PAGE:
The Prairie Gospel of Moby-Dick

It was a June day in 1887 when members of my family were murdered in a Dakota field.

My great-great-grandfather, Earnest, went to break ground on a disputed plot of land with his two sisters, nephew, and a neighbor.  They were met by Simon Neilson (a former County Commissioner and accused speculator), who thought the land to be rightfully his, and opened fire with his Winchester. “Wholesale Murder!” cried The Daily Huronite.  “Fearful Tragedy in Dakota…” exclaimed The Chicago Tribune. “His Rifle Fatal To Five,” proclaimed New York’s The National Police Gazette. “There’s three less of them,” Neilson is said to have declared before reportedly shooting himself … in the back of the head.  Earnest was the only survivor.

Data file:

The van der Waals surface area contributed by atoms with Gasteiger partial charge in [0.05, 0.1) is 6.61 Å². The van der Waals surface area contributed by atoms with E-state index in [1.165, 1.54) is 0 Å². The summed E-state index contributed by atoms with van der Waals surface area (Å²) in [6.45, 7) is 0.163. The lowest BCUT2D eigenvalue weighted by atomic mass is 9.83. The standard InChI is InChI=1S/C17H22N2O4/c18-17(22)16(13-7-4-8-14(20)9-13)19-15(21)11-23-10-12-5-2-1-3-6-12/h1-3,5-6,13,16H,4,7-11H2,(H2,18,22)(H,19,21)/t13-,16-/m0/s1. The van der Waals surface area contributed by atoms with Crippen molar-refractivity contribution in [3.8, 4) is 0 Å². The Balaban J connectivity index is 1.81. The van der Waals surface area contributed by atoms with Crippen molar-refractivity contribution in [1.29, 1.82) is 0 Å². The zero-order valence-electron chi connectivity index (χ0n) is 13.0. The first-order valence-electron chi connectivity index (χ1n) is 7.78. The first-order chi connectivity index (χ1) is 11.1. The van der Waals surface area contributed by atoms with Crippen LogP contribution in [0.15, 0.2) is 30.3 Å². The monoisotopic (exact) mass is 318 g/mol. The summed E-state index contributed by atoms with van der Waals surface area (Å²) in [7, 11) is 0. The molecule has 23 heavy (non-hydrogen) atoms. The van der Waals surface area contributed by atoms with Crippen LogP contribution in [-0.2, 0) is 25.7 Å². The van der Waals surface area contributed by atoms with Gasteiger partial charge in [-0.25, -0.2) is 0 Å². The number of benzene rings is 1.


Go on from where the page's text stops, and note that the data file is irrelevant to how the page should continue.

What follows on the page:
This series, The Prairie Gospel of Moby Dick, is inspired by – and the works take their titles from – Melville’s book. In Moby-Dick, pages spout pages of descriptions and measurements of whales, as the immeasurable — a relation — is sought within the measurable — a thing.   That most famous of all whales is like the claim-shack, like the quarter-section of land.

My great-grandmother’s eyes were tear-filled as she gazed out a car window upon the Wyoming prairie; in 1885, she had been born into a Nebraskan log cabin, which was built by her grandfather in 1856.  On the prairie stood an unpainted, dilapidated, little farmhouse. 

“What’s the matter?” my mother asked. 

Grandma, still in thought, answered, “The amount of work, hardship, and heartache that went into keeping up a place like that.”